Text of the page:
First, many voters as they go into the booth will likely have in mind what each man would do in Iraq. Here Sen. Kerry faces a quandary: He has committed himself to increasing the participation of allies in our coalition, yet he has called our existing allies the “coalition of the bribed and the coerced,” and the Iraq campaign nothing more than a “grand diversion,” wrong war, wrong time, wrong place. Against that backdrop, it would require the combined skills of Metternich and Beelzebub to persuade new allies to join the effort.
Second, his assertion that U.S. moves should pass a “global test” may give some voters pause. While he truly does believe in the morality of diplomacy, ever since George III most Americans have disliked the idea of asking a foreign potentate for permission for anything.
Third, it does appear that Sen. Kerry’s position on the war in Iraq has changed. My own view is that the antiwar John Kerry is the real John Kerry, and that what Sen. Kerry is now saying is what he believes. The difficulty, of course, is then to explain why he did not vote against the use of force in Iraq, just as he had voted against the first Gulf War resolution in 1991. The suggestion from President Bush is that the senator’s vote for the war, which predated the rise of Howard Dean, was based on a domestic political calculation.
Fourth, President Bush is not distorting Sen. Kerry’s voting record when he says it is among the most liberal in the Senate. Sen. Kerry was ranked the No. 1 liberal by the National Journal, which has no dog in the presidential fight. One can scarcely imagine the screams of outrage if the GOP chose as its candidate the most conservative member of the Senate. “Out of the mainstream!” would be just the opener.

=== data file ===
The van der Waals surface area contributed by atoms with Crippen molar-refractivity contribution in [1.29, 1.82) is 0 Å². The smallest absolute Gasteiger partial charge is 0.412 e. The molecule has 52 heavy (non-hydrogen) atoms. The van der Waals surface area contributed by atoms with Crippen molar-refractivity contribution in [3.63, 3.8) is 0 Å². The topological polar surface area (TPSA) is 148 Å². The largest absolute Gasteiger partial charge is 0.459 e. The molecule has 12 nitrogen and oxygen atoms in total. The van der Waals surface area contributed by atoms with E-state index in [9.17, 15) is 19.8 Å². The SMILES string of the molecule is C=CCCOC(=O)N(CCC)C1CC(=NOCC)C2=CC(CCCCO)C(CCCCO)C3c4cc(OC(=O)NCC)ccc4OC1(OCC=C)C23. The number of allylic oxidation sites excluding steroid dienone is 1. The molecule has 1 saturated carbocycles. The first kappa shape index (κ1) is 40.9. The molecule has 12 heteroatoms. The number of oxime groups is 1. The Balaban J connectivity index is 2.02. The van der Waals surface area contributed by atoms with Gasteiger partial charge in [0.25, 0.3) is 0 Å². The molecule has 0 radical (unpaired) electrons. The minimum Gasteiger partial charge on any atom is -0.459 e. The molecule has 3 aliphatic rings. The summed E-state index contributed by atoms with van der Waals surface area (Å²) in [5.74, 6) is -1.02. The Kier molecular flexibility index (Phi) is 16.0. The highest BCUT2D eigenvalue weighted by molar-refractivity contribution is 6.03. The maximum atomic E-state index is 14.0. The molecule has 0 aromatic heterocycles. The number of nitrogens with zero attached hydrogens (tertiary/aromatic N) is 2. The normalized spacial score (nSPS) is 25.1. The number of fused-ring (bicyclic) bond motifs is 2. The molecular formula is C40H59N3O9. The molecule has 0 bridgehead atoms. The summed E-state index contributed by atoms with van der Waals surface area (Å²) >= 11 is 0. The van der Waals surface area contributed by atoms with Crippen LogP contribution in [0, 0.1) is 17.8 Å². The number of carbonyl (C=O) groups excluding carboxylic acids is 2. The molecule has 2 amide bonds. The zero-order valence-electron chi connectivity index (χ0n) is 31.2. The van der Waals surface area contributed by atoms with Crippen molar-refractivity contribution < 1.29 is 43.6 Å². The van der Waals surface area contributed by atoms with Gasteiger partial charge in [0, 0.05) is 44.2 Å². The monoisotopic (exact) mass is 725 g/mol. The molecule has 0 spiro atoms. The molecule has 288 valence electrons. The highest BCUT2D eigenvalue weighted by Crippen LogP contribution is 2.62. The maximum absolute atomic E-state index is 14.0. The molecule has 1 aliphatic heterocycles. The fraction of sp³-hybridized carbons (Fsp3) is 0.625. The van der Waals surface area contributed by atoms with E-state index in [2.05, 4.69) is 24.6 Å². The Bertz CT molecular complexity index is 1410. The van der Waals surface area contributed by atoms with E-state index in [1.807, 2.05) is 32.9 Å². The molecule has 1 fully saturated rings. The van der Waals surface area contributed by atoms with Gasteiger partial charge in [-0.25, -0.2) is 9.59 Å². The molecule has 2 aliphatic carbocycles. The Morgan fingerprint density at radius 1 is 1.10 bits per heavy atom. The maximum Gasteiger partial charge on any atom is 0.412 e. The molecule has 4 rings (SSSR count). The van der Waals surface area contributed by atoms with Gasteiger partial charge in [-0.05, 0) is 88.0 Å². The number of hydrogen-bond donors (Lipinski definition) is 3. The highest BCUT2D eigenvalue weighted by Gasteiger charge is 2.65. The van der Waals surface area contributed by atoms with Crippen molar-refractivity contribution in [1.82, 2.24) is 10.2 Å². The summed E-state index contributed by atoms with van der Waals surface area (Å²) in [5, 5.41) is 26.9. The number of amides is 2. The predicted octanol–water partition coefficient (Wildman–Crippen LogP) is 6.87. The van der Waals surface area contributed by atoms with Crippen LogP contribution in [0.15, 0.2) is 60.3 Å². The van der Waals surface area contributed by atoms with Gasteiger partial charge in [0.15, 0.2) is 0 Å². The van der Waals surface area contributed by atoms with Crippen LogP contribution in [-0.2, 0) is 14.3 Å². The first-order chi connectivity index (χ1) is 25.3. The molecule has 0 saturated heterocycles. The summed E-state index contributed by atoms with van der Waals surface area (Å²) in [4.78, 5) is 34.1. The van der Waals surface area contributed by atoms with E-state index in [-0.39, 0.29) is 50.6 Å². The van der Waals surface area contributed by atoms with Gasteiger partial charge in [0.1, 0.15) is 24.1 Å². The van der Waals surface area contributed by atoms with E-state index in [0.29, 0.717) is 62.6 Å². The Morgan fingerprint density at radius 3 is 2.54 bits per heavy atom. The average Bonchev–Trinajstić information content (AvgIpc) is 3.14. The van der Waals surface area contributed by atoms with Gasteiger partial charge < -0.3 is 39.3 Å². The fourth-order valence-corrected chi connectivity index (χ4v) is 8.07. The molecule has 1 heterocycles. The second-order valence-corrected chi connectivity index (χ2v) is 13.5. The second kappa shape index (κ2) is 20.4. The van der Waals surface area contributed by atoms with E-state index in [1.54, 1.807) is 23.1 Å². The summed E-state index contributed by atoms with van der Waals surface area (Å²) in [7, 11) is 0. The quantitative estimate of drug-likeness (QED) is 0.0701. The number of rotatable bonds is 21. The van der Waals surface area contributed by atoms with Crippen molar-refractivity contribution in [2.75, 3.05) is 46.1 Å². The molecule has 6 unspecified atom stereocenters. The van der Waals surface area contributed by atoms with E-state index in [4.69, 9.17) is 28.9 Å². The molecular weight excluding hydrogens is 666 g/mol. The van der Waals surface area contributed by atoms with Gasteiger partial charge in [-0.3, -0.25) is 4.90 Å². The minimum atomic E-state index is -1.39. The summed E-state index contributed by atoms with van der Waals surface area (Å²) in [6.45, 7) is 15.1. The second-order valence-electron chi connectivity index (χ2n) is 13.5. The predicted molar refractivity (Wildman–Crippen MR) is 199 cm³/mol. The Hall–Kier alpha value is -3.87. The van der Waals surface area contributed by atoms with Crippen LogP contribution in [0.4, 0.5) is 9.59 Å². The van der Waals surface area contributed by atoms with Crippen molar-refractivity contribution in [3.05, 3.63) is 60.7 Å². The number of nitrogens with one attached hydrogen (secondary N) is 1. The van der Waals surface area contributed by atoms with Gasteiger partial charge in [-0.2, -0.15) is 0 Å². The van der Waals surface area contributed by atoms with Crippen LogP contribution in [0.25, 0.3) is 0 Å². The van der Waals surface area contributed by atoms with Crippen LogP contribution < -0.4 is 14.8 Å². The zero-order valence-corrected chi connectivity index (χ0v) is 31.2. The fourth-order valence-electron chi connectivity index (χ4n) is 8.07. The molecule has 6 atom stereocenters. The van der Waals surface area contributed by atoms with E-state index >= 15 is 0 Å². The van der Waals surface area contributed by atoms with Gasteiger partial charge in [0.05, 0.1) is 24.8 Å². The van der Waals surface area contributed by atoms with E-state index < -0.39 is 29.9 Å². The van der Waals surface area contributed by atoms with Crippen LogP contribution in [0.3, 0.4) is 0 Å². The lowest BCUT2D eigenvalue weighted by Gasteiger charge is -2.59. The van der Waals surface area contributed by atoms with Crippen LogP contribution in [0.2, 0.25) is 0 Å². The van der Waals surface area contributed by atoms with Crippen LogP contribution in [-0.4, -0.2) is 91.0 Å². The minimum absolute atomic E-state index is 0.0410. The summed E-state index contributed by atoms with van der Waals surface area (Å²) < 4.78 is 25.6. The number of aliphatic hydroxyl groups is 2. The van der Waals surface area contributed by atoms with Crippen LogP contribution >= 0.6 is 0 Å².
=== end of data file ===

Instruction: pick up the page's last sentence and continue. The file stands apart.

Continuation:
Fifth, the fact is that President Bush has an ample record to run on: a resolute stand against global threats and enemies, a tax cut that virtually all economists agreed was helpful in pulling the country out of recession, major achievements in education (No Child Left Behind), health care (prescription drug benefit for seniors) and law enforcement (Patriot Act), and interesting new salients like the faith-based initiative for social programs.
I have posted about Kerry’s essential silliness, of his loathsome stance on the Varela Project, and of his “acute sense of America’s fallibilities”. Ignoring that we are at war (one war, not local wars), Kerry acuses republicans of fear-mongering, and proposes “a plan” while alienating our true allies and asking if we feel “safer”.
It is a new world and exceedingly dangerous. Everything is at stake. We are now deeply engaged in a breastbeating exercise for not having connected the dots before 9/11. And yet here we are three years after 9/11, the dots already connected themselves, and we are under a powerful urge to ignore them completely.
Then yesterday John Edwards declared that if Kerry is elected president, then they “will stop juvenile diabetes, Parkinson’s, Alzheimer’s and other debilitating diseases” and will enable the crippled to “get up out of that wheelchair and walk again.” As I pointed out last July, the Bush administration has been the first to fund stem cell research. Edwards, who made his fortune winning malpractice suits through junk science, wants us to believe embryonic stem cell science has advanced enough that cures are just around the corner. That is simply not true.
Fabulists both, Kerry and Edwards are running a campaign of illusions.
Update: A commenter at PoliPundit points out: “Right now adult stem cells have been proven to have value treating 56 types of medical problems, while embryonic stem cells have proven so far to have ZERO effectiveness.
It could very well be that this whole debate over embryonic stem cells is foolish and a distraction from the real stem cell research that actually works and gives results.”